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Monday, Apr 22, 2024

Seven questions with Nikky Sztachelski ’25, women’s track and field

Nikky Sztachelski ’25 finishes strong in an indoor race at Boston University.
Nikky Sztachelski ’25 finishes strong in an indoor race at Boston University.

Nikky Sztachelski ’25, from Weston, Conn., is in the midst the transition from winter to spring track. In this installment of seven questions, Sztachelski, a psychology major and film and media culture minor, talks about her pre-race snack, her favorite track memory and her hype song. 

Charlie Keohane: I’ll start with the question everyone asks: How did you get into running? 

Nikky Sztachelski: I was switching between soccer and swimming, and then I stopped swimming in seventh grade and after fall in high school, I decided I would stop soccer. Sports have always been a big part of my life, and I didn’t want to just abruptly stop in high school, so I decided to do winter track and field. In soccer, I was a forward, so running was a big part of my position, so I think that kind of translated with track. The transition between the two sports was pretty easy. 

CK: What’s your pre-race routine? 

NS: I would say I’m one of the people who kind of prefers to be in my own space pre-race. I like to warm up and put my headphones in. Honestly, I like to put my headphones in pretty early, like even at the start of the meet. If I’m watching other people, I’m just kind of in my own zone. So I would say music is big, and then I do warm-up and everything. Like five minutes before the race goes off, I have a pack of Welch’s gummies to just give me a boost of energy, and also, I feel like having that in my body after the race helps ease the nausea that I sometimes get.

CK: What are you looking forward to this season? 

NS: This spring season, honestly, I’m excited specifically for the 400 [meter] race. With the 400 indoor, you are running in the same lane as other people, and I feel like there are a lot of factors that go into it. You might not necessarily have as good of a race because it is not just on you, you have to pay attention to the people around you, not getting blocked in, stuff like that. With the 400 in outdoor, you’re in your lane the whole way, so I’m excited to have more control over that.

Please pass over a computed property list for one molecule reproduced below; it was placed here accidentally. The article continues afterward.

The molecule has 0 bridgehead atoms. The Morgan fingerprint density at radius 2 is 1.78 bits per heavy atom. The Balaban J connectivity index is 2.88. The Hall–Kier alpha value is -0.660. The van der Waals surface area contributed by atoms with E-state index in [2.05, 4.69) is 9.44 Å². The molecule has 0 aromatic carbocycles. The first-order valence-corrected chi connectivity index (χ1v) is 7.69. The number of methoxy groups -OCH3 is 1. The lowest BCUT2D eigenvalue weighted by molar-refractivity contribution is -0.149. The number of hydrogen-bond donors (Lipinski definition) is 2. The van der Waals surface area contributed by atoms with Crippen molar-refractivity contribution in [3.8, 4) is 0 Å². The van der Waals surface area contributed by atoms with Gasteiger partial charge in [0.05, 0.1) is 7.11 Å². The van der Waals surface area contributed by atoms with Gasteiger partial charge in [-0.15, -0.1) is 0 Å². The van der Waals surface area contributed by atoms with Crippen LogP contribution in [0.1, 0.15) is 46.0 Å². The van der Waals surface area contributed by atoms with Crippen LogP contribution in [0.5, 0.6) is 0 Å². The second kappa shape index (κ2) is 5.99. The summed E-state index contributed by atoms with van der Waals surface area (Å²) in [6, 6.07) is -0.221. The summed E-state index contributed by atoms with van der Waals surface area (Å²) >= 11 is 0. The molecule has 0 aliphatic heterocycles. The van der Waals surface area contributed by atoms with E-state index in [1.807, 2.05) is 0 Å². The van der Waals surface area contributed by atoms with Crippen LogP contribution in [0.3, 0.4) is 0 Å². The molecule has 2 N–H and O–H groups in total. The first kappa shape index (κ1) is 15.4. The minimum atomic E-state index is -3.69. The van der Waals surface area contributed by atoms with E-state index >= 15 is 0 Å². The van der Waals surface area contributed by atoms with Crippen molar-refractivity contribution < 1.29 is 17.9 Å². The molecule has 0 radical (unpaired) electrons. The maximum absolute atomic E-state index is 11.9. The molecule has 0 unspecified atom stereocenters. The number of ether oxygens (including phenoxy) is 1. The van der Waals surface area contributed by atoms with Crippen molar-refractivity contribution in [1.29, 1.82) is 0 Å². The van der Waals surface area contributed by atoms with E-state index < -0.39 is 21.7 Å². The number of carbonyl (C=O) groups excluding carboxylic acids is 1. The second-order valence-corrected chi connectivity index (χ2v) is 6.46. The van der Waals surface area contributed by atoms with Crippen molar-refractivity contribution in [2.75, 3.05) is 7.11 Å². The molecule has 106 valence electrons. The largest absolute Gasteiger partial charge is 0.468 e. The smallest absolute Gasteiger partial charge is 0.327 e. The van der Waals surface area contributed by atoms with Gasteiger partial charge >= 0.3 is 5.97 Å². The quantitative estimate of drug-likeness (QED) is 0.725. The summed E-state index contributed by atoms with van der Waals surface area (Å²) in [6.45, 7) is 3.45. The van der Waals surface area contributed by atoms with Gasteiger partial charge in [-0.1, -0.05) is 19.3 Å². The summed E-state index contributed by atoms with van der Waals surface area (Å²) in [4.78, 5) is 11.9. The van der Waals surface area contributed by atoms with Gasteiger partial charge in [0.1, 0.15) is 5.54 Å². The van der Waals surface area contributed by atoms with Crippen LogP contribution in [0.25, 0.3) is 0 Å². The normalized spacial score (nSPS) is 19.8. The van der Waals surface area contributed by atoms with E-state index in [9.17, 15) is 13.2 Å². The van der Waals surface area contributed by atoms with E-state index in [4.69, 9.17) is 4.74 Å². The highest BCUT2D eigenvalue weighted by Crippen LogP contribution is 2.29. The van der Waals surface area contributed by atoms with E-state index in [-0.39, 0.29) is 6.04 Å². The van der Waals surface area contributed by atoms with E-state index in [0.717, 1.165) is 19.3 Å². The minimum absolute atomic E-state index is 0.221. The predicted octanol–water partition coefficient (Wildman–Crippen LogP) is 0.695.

CK: What’s something people don’t know about running track? 

NS: Looking at the sport as a spectator — I guess this goes for any sport — but for track, you don’t see how mentally straining it can be at times. I feel like with track especially, you can do everything you’re supposed to do, you can get all the sleep you need, have a good diet, recover properly, lift however many times you should, go to all the practices and everything, and you can still have a not great race. I feel like that impacts you a lot mentally, and it might not really show on the surface, but I feel like people who’ve never done track might not understand the mental side of it. 

Kind of going along with that, too, I think once you progress a lot in track and get to that top shape, it’s harder to get PRs [personal records], especially cutting off milliseconds, which I think is another thing that can kind of affect the mental aspect of it, which again can be hard [for spectators] to see if you’re putting on a composed front. 

CK: Do you have a favorite memory from your Middlebury career so far?

NS: Honestly, I think the San Diego [training trip]. I feel like when we’re on campus, we still spend time in our own groups like the throwers, sprinters, jumpers and distance, but once we get to San Diego, you go out for lunch with people from different event groups, and you are at the beach, surfing, whatever it is. You really get to know people that even if you’re physically close to them here, you have not really spoken to them or gotten to know them. So, I think that’s the best part of my track career and something that I look forward to every year. 

CK: What qualities do you like most about the team? 

NS: I would say just how understanding and supportive everyone on the women’s team is. I feel like we’ve all been in one another’s places, whether it’s a good place or a bad place at one point in time, and I think just being there for each other at practice or at competitions or even outside of that over the weekends. [I like] how supportive we are of one another and going both ways from upperclassmen to underclassmen but also underclassmen to upperclassmen just being there for one another.

CK: Last question: What is your hype song? 

NS: “Fight Night” by Migos. 

Editor’s Note: This interview has been lightly edited for brevity and clarity.

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Charlie Keohane

Charlie Keohane ’24 (she/her) is an Editor at Large. She previously served as the SGA Correspondent and a Senior Writer.   

She is an environmental writing major and a psychology minor from Northern California. Outside of academics, Charlie is a Senior Admissions Fellow at the Middlebury Admissions Office. She also is involved with the women’s track team and hosts Witching Hour, a radio show on 91.1 WRMC. In Spring 2023, she studied abroad in Copenhagen, Denmark. In her free time, she enjoys hiking, watching Greta Gerwig movies, polar plunging, sending snail mail, and FaceTiming her rescue dog, Poppy.